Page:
Discussion in 'Amateur Radio News' started by AG4YX, Jul 6, 2019.
Can you see stars in the daytime?
I've been... and thinking about it some more.
It's like how they paint the word STOP on the road in really tall letters viewed from directly above, but when viewing from a distance it LOOKS 'normal'.
The shadow IS oblong, but LOOKS like it's not.
Or maybe Universal too cheap to paint stars? Or someone misunderstood the work-order for "stars," thought those were the people that portray main characters, so scheduling so many SAG-certified actors, transportation, food and lodging will break the budget? yeow, I couldn't resist. I love the comment by K4DL that daytime sky is also fake because don't see any stars.
Getting back on topic, I'd like to see some rovers examine the Apollo sites as I wonder how solar winds/radiation affected materials (obviously this will turn into a major dispute of disturbing "US sovereign sites"). Or a rover to look at S-IVB stage impact sites.
I am all for 'disturbing sovereign sites' if that establishes that the USA owns the Moon!
You're thinking way too hard.
Seriously, it's much simpler than that. The moon is round, and so is its shadow. As seen from the moon, its shadow on a target will therefore also appear round no matter what shape that target may be or what orientation it may have. It could be a flat plate at some random angle. It could even have a totally irregular shape. As long as it's big enough to intercept the entire shadow, that shadow as seen from the moon would still look round. (I am assuming that the target is small compared to its distance from the moon. The earth's diameter is only about 3% of the earth-moon distance, so that's true.)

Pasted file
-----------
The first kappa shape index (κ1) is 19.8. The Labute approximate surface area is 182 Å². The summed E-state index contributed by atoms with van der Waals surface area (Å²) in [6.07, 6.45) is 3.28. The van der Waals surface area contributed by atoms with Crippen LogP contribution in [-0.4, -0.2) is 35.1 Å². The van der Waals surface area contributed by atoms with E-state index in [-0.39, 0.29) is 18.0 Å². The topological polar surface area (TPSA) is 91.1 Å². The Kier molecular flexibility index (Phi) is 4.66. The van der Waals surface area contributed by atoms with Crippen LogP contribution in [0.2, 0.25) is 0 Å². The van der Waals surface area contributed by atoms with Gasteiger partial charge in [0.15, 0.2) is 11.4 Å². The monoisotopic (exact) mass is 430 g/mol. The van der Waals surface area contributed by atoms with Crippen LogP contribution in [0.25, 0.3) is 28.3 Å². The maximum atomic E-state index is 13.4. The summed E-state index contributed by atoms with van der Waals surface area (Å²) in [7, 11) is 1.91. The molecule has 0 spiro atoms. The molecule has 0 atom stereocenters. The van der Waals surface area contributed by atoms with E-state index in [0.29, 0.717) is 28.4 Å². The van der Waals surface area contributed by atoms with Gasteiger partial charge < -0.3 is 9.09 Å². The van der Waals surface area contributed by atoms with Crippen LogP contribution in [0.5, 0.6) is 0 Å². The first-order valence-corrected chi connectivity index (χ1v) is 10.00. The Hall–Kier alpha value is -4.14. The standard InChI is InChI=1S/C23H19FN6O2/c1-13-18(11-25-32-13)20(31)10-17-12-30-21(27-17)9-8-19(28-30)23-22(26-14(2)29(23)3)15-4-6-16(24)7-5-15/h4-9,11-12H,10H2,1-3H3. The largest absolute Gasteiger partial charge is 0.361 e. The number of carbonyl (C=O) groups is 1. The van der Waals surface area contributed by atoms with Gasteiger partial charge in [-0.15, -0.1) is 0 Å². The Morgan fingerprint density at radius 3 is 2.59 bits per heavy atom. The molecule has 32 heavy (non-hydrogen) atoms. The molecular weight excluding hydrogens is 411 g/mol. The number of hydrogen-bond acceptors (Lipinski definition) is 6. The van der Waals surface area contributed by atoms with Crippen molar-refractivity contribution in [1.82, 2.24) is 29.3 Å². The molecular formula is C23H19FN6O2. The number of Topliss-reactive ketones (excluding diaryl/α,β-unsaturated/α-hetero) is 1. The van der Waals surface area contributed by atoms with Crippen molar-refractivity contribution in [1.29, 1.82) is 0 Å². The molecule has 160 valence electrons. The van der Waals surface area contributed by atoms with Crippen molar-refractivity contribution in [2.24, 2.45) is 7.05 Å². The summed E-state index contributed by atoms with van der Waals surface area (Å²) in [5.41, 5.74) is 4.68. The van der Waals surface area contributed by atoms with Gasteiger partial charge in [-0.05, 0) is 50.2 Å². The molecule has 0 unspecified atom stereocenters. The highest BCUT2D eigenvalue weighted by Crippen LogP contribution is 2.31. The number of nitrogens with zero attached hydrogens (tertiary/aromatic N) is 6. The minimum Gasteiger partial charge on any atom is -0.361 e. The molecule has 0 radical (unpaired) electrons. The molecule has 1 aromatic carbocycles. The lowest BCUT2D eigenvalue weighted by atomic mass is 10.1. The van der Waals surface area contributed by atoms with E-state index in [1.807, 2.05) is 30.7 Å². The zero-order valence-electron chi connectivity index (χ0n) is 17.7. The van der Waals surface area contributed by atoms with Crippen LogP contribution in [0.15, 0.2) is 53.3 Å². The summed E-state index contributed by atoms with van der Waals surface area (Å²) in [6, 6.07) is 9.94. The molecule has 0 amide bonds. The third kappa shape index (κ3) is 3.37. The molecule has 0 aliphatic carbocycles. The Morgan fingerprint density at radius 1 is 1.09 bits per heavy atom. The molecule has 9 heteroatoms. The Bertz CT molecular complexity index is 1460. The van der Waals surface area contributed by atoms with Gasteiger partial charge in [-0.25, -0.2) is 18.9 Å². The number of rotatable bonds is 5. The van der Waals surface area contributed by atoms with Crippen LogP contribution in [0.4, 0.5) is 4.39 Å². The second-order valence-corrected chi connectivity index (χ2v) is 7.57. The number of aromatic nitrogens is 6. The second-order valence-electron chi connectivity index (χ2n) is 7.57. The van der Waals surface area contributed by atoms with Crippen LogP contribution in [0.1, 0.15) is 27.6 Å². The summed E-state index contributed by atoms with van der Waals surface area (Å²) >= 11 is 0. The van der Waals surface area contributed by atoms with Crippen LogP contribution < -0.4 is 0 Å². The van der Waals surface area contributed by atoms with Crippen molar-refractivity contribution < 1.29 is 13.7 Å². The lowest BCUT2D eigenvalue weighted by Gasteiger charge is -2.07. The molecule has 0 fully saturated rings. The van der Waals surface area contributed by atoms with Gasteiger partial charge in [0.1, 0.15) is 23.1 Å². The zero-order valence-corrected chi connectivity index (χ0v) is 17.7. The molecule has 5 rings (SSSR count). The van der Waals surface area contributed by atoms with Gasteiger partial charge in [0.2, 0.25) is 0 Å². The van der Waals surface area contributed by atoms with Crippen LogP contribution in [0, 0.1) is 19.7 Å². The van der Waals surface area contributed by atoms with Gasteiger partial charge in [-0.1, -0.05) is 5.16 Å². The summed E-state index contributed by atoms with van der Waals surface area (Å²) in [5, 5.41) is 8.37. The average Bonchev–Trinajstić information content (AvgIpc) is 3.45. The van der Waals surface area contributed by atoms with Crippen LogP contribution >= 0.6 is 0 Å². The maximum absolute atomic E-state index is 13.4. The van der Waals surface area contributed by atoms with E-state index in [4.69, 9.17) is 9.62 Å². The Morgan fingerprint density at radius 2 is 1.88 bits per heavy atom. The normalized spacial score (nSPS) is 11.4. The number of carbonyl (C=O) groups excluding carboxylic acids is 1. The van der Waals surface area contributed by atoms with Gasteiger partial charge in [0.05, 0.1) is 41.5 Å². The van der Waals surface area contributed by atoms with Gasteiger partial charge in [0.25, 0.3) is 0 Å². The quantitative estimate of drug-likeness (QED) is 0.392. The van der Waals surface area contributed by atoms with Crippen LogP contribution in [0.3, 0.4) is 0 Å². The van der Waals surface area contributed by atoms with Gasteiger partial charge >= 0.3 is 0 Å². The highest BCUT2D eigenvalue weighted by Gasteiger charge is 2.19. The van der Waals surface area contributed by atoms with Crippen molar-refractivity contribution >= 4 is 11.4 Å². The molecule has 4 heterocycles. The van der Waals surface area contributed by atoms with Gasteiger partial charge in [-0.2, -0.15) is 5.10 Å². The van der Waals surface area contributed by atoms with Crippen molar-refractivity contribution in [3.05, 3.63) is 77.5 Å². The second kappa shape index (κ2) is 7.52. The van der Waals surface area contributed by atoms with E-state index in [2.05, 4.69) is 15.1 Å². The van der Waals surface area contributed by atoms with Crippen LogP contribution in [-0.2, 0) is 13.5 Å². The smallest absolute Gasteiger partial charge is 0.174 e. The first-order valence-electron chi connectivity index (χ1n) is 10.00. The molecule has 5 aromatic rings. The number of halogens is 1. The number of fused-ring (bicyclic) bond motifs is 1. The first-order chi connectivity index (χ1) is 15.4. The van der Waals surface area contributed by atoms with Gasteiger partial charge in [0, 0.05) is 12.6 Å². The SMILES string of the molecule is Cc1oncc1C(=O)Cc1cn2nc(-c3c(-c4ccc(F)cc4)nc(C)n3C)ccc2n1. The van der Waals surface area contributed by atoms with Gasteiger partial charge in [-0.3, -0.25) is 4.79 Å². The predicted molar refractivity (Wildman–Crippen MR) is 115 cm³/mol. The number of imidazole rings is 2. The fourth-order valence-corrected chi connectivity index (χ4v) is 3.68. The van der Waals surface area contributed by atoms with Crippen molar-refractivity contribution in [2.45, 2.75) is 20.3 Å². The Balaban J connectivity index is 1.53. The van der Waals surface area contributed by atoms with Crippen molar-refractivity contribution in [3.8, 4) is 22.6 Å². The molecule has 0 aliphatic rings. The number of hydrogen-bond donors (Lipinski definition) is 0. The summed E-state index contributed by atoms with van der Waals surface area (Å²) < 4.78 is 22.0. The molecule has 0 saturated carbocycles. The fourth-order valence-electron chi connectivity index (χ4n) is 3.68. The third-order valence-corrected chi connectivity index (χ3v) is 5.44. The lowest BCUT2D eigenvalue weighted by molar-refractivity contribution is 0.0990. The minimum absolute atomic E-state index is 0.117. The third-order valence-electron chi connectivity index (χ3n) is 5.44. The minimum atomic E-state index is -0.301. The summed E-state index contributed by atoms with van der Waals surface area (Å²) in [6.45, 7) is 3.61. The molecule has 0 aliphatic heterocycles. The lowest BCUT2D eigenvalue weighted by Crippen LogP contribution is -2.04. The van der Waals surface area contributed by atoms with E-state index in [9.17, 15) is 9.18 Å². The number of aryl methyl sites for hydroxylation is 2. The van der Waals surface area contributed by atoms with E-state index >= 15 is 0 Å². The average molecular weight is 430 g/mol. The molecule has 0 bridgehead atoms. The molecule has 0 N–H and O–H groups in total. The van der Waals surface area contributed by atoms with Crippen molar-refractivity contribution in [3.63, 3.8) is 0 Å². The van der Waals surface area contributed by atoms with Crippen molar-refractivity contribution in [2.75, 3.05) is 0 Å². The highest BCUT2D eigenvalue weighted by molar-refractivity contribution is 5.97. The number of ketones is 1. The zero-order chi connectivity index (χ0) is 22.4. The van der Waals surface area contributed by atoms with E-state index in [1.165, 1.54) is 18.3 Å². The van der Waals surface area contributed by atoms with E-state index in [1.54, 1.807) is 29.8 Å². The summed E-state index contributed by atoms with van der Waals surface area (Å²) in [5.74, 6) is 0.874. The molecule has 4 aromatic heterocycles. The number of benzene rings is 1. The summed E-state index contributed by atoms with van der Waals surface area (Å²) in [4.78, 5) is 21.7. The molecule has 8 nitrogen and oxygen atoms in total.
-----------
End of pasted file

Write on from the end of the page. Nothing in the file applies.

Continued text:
Sure, if you were in low earth orbit looking directly down at the center of the moon's shadow, then it would not appear round. But then you're looking at it from a totally different angle.
Nahhh.... that's not possible for me!
Seriously though, I do got it now. It wasn't until I remembered that old optical illusion of writing really tall letters on a piece of paper (or the road) and viewing from an oblique angle that I understood that the shadow on the Earth COULD be oblong, yet viewed from the angle of the Moon WOULD look circular.
I'm sure there are sines, cosines, tangents, etc that could explain it but that would put my synapses to sleep!
is it just me, or does the vehicle in image 3 look a lot like the U.S. luner lander circa 1969?
It's not just you, but it's more like 1972 than 1969.
I know sines, cosines and tangents quite well but you don't need them here. The answer is much simpler.
Consider that you see the very same effect during a lunar eclipse as seen from the earth. The only difference is that the earth is 4x the size of the moon so the moon intercepts only part of the earth's shadow. During the partial phase you see the edge of the earth's shadow on the moon as a circular arc even though it would appear oblong if you looked at it from a different direction in space.
In both cases the shadow's edges are a little fuzzy because the sun is not a point source. Additionally, during a lunar eclipse we see diffraction of sunlight through the earth's atmosphere, which is not an effect we see in the Chinese picture of the solar eclipse as seen from the moon because the moon has no atmosphere.